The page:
Yummy will do something many conventional novels you’re force-fed will not: morally struggle. Yummy entails the story of an 11 year old boy from Chicago named Robert who is given the nickname “Yummy” because of a pension for sweets. Yummy’s father is in jail, and his mother is just short of batshit crazy, so obviously, Yummy doesn’t have much in the way of family. His talent for petty crime and lack of any kind of stability in life means that when he is offered the chance to join a gang, the closest thing he’s had to a family, he snatches up the chance. And things go sour from here. This (mostly true) story is actually told from the perspective of a fictional classmate of Yummy’s named Roger, whose brother also happens to be in the same gang Yummy is caught up in.

Yummy, in an attempt to move up in rank, goes to get rid of some members of a rival gang playing a game in the street – and instead, succeeds in eliminating an innocent girl. Thus, a manhunt begins for him. The ultimate culmination is not a happy ending, but I won’t spoil it for you. What Yummy does best (besides be wonderfully and realistically drawn) is make you feel torn. You want to hate the criminal that took an innocent life, held up innocent people, and would not reform. But then you see panels of this same criminal sitting with a teddy bear in front of Saturday morning cartoons. The issue here is not black and white (as the panels are), but something deeper. This is an issue that our narrator, Roger, deals with himself. Do we feel bad for Yummy? Do we scorn him for what he has done? What could have been done differently? Sure, he’s a murderer, but he’s also only a kid. Unfortunately, Yummy’s story isn’t fictional. And it isn’t the only one of its kind. This is a story that will make you appreciate your loved ones.

Results after googling “Southside Chicago”

Page by Paige

It took me a little while to get into Page by Paige. I couldn’t really relate to the whole “small town kid moving to the big city” thing – mostly because I was a big city kid who moved to a small town, and it was when I was 5. And we lived in the suburbs. Not a lot of adjusting to do, but anyway! Page by Paige is the story of one Paige Turner (her parents are writers) moving to New York from.. I can’t remember for the life of me where. Somewhere where they actually have yards and porches instead of stoops and towering skyscrapers! Paige is an introverted teenager with a pension for drawing who wants people to notice her and wants desperately to be a people person.. but can’t seem to get over her social anxiety. Will people like her? Will they think she’s weird? Are they just being nice because they feel sorry for her? Paige is worried about fitting in – a problem every teenager has faced since the beginning of time.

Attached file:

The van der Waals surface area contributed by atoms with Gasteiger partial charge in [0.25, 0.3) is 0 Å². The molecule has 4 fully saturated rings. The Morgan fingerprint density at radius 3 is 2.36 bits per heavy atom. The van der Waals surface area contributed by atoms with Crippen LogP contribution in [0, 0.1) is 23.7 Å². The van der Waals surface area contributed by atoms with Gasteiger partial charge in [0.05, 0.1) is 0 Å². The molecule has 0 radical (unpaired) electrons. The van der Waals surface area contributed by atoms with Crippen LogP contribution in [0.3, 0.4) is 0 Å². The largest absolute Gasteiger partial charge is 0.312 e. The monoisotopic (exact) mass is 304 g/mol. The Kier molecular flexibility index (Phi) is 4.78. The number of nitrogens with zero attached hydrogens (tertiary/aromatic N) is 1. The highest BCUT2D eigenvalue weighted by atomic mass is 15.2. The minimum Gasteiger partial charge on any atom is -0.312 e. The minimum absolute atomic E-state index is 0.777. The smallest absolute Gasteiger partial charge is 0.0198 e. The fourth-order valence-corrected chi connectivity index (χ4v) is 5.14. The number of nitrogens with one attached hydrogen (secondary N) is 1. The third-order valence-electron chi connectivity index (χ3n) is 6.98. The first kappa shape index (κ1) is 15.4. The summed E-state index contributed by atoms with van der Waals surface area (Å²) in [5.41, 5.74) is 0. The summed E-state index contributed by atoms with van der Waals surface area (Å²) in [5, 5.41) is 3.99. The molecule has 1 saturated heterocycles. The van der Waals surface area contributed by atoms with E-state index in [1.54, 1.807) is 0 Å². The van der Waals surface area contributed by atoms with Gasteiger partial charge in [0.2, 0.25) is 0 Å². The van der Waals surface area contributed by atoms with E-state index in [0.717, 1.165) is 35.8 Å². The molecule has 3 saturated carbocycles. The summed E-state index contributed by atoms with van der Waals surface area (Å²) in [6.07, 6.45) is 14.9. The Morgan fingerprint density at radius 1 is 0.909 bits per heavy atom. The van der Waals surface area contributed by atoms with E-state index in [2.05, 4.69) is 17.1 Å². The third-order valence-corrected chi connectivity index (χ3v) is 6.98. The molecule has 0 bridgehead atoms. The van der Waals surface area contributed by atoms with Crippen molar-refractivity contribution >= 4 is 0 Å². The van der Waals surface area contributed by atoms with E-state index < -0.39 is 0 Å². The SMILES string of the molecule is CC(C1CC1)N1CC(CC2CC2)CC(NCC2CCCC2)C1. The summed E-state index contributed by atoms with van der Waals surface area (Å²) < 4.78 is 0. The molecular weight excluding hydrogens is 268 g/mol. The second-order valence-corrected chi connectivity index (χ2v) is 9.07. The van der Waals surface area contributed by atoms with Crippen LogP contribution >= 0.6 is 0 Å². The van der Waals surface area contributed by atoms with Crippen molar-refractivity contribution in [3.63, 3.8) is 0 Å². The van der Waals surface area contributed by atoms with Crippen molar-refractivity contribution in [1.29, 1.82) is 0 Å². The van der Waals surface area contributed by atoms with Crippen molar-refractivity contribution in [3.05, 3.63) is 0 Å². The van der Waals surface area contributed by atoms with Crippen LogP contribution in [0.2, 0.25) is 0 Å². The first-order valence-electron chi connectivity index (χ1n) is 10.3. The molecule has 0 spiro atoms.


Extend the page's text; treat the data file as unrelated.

Paige is also the tortured artist type. Through her sketchbook, she creates images of how she really is on the inside. The drawings range from really intricate and sometimes shocking to the sweet simplicty of a flower blooming. In the beginning, Page by Paige was not really roping me in. I’m not sure why. I enjoy the art style, I enjoy Paige as a character, and I enjoy the lack of any horrible tragedy occurring (for once). I think I couldn’t really relate to Paige’s reasons for being such an introvert until the book began to get going. Paige wonders why people act happy when they know things aren’t okay. She wonders about the “masks” that people wear – why they shut out others or act one way when they really feel another. Eventually, she realizes that this is just part of day-to-day life. The important thing is finding people who you don’t have to wear a mask for.